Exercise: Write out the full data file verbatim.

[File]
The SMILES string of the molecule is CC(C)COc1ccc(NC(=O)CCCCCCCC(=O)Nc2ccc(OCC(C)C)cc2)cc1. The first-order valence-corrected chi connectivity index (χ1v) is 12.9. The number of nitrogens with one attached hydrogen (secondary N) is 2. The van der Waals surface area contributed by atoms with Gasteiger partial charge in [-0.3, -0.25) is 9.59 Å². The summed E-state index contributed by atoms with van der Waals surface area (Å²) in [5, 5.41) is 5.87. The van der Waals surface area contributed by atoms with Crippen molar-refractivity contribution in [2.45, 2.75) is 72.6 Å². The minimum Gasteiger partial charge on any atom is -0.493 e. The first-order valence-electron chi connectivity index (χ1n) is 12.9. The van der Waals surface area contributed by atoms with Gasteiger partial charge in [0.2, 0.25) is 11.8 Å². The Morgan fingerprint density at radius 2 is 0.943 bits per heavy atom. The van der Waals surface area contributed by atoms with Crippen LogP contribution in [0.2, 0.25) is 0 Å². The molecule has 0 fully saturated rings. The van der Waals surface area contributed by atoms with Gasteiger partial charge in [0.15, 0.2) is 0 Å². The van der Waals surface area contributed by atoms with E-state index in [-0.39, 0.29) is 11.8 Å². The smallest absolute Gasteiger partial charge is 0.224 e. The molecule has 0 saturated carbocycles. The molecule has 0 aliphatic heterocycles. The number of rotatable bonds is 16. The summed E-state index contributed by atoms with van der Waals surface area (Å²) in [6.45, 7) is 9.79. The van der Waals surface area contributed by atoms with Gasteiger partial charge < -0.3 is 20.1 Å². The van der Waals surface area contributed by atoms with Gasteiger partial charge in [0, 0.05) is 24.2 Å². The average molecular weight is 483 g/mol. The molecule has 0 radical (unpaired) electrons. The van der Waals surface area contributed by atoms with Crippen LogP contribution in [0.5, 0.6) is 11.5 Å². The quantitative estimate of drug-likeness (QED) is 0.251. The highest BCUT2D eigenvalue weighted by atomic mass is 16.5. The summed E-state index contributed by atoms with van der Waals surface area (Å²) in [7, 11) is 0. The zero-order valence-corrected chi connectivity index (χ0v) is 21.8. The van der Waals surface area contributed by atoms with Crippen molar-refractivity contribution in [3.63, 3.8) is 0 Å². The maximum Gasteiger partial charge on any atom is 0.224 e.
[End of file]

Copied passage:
The SMILES string of the molecule is CC(C)COc1ccc(NC(=O)CCCCCCCC(=O)Nc2ccc(OCC(C)C)cc2)cc1. The first-order valence-corrected chi connectivity index (χ1v) is 12.9. The number of nitrogens with one attached hydrogen (secondary N) is 2. The van der Waals surface area contributed by atoms with Gasteiger partial charge in [-0.3, -0.25) is 9.59 Å². The summed E-state index contributed by atoms with van der Waals surface area (Å²) in [5, 5.41) is 5.87. The van der Waals surface area contributed by atoms with Crippen molar-refractivity contribution in [2.45, 2.75) is 72.6 Å². The minimum Gasteiger partial charge on any atom is -0.493 e. The first-order valence-electron chi connectivity index (χ1n) is 12.9. The van der Waals surface area contributed by atoms with Gasteiger partial charge in [0.2, 0.25) is 11.8 Å². The Morgan fingerprint density at radius 2 is 0.943 bits per heavy atom. The van der Waals surface area contributed by atoms with Crippen LogP contribution in [0.2, 0.25) is 0 Å². The molecule has 0 fully saturated rings. The van der Waals surface area contributed by atoms with Gasteiger partial charge in [0.15, 0.2) is 0 Å². The van der Waals surface area contributed by atoms with E-state index in [-0.39, 0.29) is 11.8 Å². The smallest absolute Gasteiger partial charge is 0.224 e. The molecule has 0 saturated carbocycles. The molecule has 0 aliphatic heterocycles. The number of rotatable bonds is 16. The summed E-state index contributed by atoms with van der Waals surface area (Å²) in [6.45, 7) is 9.79. The van der Waals surface area contributed by atoms with Gasteiger partial charge < -0.3 is 20.1 Å². The van der Waals surface area contributed by atoms with Gasteiger partial charge in [0, 0.05) is 24.2 Å². The average molecular weight is 483 g/mol. The molecule has 0 radical (unpaired) electrons. The van der Waals surface area contributed by atoms with Crippen LogP contribution in [0.5, 0.6) is 11.5 Å². The quantitative estimate of drug-likeness (QED) is 0.251. The highest BCUT2D eigenvalue weighted by atomic mass is 16.5. The summed E-state index contributed by atoms with van der Waals surface area (Å²) in [7, 11) is 0. The zero-order valence-corrected chi connectivity index (χ0v) is 21.8. The van der Waals surface area contributed by atoms with Crippen molar-refractivity contribution in [3.63, 3.8) is 0 Å². The maximum Gasteiger partial charge on any atom is 0.224 e.